While money is always a top-of-mind concern for retirees, there’s an even bigger worry that practically no one talks about: the loss of social connections and a sense of purpose.
AARP recently found 49% of Americans fear outliving their money in retirement. No wonder. The Federal Reserve says the average American has a mere $65,000 socked away for retirement.
However, it’s not money that is the downfall of so many in retirement. A Harvard study conducted over the past 85 years finds that the No. 1 challenge people face in their golden years is not being able to replace the workplace social connections that gave them a sense of satisfaction, purpose, and, in many cases, joy, throughout their lives, CNBC reports.
Relationships Are Key
As one of the psychiatrist authors of the Harvard study puts it, “People who fare the best in retirement find ways to cultivate connections. And yet, almost no one talks about the importance of developing new sources of meaning and purpose.”
One of the respondents to the survey, a doctor for nearly 50 years, said he didn’t miss the work itself but “the people and the friendships.”
A high school teacher explained how he lost a sense of purpose and missed being a mentor when he retired: “I get spiritual sustenance from talking shop. It’s wonderful to help someone acquire skills. Teaching young people was what started my whole process of exploring.”
The authors advise pre-retirees and retirees to cultivate relationships and reassess what makes them happy and drives them.
Setting personal goals for retirement can start by asking:
- Who are the people I most enjoy working with, and what makes them valuable to me?
- What kinds of connections am I missing that I want more of? Is there someone I’d like to know better? How can I reach out to them?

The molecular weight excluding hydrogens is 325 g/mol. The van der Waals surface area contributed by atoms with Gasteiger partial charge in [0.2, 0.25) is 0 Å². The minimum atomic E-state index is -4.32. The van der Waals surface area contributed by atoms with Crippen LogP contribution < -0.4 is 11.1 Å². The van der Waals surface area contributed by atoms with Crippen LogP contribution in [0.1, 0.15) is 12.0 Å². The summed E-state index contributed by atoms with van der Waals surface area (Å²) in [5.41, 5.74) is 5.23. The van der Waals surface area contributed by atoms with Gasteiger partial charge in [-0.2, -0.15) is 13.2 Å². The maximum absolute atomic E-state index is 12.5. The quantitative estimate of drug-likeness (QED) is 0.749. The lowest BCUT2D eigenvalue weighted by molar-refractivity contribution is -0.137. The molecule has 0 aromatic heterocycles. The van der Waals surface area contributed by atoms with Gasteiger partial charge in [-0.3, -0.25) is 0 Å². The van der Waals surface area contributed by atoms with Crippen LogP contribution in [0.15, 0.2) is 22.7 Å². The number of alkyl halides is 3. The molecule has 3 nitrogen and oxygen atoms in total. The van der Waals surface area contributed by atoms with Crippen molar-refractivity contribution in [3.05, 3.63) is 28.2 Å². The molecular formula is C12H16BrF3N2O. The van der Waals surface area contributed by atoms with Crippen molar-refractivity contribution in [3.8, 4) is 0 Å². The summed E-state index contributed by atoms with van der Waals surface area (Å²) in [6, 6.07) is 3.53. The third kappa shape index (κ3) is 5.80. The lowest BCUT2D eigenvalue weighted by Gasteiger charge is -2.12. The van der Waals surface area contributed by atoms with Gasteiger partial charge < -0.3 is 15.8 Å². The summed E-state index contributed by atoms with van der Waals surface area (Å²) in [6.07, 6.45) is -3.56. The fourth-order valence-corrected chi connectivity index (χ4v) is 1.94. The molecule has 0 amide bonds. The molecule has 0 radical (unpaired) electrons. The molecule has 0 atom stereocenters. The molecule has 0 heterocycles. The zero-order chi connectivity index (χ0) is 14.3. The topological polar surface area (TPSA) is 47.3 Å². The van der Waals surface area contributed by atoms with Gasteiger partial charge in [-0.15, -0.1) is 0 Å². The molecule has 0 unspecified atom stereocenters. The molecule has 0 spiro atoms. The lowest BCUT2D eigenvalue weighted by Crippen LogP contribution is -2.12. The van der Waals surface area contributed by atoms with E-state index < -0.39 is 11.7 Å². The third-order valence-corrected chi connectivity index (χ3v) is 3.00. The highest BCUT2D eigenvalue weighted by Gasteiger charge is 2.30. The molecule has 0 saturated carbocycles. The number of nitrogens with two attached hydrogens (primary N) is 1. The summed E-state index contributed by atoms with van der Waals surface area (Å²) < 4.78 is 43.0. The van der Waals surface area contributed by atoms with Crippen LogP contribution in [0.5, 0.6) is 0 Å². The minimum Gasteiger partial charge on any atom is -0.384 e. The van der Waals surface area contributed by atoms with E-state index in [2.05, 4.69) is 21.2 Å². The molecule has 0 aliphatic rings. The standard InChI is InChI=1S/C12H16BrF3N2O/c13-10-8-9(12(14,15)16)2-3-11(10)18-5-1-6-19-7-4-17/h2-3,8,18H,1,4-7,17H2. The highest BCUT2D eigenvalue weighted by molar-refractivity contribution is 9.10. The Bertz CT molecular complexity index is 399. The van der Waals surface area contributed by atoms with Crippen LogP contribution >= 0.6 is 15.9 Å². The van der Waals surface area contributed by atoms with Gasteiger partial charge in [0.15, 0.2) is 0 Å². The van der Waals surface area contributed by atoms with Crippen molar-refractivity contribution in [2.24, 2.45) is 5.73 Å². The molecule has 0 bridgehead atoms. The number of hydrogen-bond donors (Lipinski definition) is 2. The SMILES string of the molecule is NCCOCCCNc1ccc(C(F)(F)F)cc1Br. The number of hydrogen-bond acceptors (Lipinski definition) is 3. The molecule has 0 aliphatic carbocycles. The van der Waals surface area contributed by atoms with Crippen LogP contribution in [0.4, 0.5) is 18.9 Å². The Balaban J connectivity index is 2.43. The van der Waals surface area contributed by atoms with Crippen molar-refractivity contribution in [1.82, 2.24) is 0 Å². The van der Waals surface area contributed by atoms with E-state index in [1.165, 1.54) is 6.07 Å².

- Who is different from me in some way (thinks differently, comes from a different background, has difference expertise)? What can I learn from them and how might that enrich my world view and life?
The 4 Pillars of Retirement
The Harvard study echoes forward-thinking research from asset management firm Edward Jones and retirement services consultancy Age Wage. They’ve come up with new guidance for retirees – and, by proxy, the financial planners who serve them – on how retirement in the 21st Century can be completely reshaped.
Edward Jones and Age Wage found from a survey of Americans that their retirement goals are more about a sense of purpose than getting by financially or estate planning.
Here are the rather surprising results:
What People Want Most in Retirement
- 93% want to feel useful in retirement;
- 67% want to spend time with loved ones;
- 55% said they want to do interesting/enjoyable things;
- 53% want to be true to themselves;
- 40% want to be generous or give back;
- 38% want to live a faith-filled life;
- 32% want to live a fun-filled life;
- 27% said they want to fulfill their life’s goals; and
- 16% said they want to be financially wealthy.
Source: Edward Jones and Age Wave survey of 9,000 North Americans across five generations
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